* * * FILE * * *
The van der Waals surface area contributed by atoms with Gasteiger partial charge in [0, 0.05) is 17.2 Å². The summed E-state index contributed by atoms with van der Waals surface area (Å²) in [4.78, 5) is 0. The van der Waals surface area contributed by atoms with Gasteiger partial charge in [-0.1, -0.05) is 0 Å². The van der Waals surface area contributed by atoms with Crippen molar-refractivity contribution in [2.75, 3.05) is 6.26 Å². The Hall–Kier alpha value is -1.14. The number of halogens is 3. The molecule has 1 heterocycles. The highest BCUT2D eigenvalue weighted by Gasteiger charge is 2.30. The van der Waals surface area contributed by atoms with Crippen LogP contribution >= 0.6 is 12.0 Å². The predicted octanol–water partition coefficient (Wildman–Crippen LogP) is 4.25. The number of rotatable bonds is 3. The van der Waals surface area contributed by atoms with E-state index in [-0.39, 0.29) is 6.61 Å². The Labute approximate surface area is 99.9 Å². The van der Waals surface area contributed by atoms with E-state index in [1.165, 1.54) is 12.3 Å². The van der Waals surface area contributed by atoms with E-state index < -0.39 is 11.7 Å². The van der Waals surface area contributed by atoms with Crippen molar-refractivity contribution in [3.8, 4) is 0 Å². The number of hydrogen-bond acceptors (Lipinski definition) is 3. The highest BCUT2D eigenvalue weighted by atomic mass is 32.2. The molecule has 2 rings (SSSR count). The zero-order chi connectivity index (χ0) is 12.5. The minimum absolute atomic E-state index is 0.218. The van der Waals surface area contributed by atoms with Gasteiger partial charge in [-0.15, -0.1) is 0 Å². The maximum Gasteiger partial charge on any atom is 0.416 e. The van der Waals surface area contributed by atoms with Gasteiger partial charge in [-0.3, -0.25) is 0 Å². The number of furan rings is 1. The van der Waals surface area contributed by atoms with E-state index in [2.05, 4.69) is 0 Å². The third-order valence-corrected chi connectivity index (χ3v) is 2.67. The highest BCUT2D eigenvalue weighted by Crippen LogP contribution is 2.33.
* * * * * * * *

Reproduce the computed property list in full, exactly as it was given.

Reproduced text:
The van der Waals surface area contributed by atoms with Gasteiger partial charge in [0, 0.05) is 17.2 Å². The summed E-state index contributed by atoms with van der Waals surface area (Å²) in [4.78, 5) is 0. The van der Waals surface area contributed by atoms with Gasteiger partial charge in [-0.1, -0.05) is 0 Å². The van der Waals surface area contributed by atoms with Crippen molar-refractivity contribution in [2.75, 3.05) is 6.26 Å². The Hall–Kier alpha value is -1.14. The number of halogens is 3. The molecule has 1 heterocycles. The highest BCUT2D eigenvalue weighted by Gasteiger charge is 2.30. The van der Waals surface area contributed by atoms with Crippen LogP contribution >= 0.6 is 12.0 Å². The predicted octanol–water partition coefficient (Wildman–Crippen LogP) is 4.25. The number of rotatable bonds is 3. The van der Waals surface area contributed by atoms with E-state index in [-0.39, 0.29) is 6.61 Å². The Labute approximate surface area is 99.9 Å². The van der Waals surface area contributed by atoms with E-state index in [1.165, 1.54) is 12.3 Å². The van der Waals surface area contributed by atoms with E-state index < -0.39 is 11.7 Å². The van der Waals surface area contributed by atoms with Crippen molar-refractivity contribution in [3.8, 4) is 0 Å². The number of hydrogen-bond acceptors (Lipinski definition) is 3. The highest BCUT2D eigenvalue weighted by atomic mass is 32.2. The molecule has 2 rings (SSSR count). The zero-order chi connectivity index (χ0) is 12.5. The minimum absolute atomic E-state index is 0.218. The van der Waals surface area contributed by atoms with Gasteiger partial charge in [-0.15, -0.1) is 0 Å². The maximum Gasteiger partial charge on any atom is 0.416 e. The van der Waals surface area contributed by atoms with Gasteiger partial charge in [-0.3, -0.25) is 0 Å². The number of furan rings is 1. The van der Waals surface area contributed by atoms with E-state index in [2.05, 4.69) is 0 Å². The third-order valence-corrected chi connectivity index (χ3v) is 2.67. The highest BCUT2D eigenvalue weighted by Crippen LogP contribution is 2.33.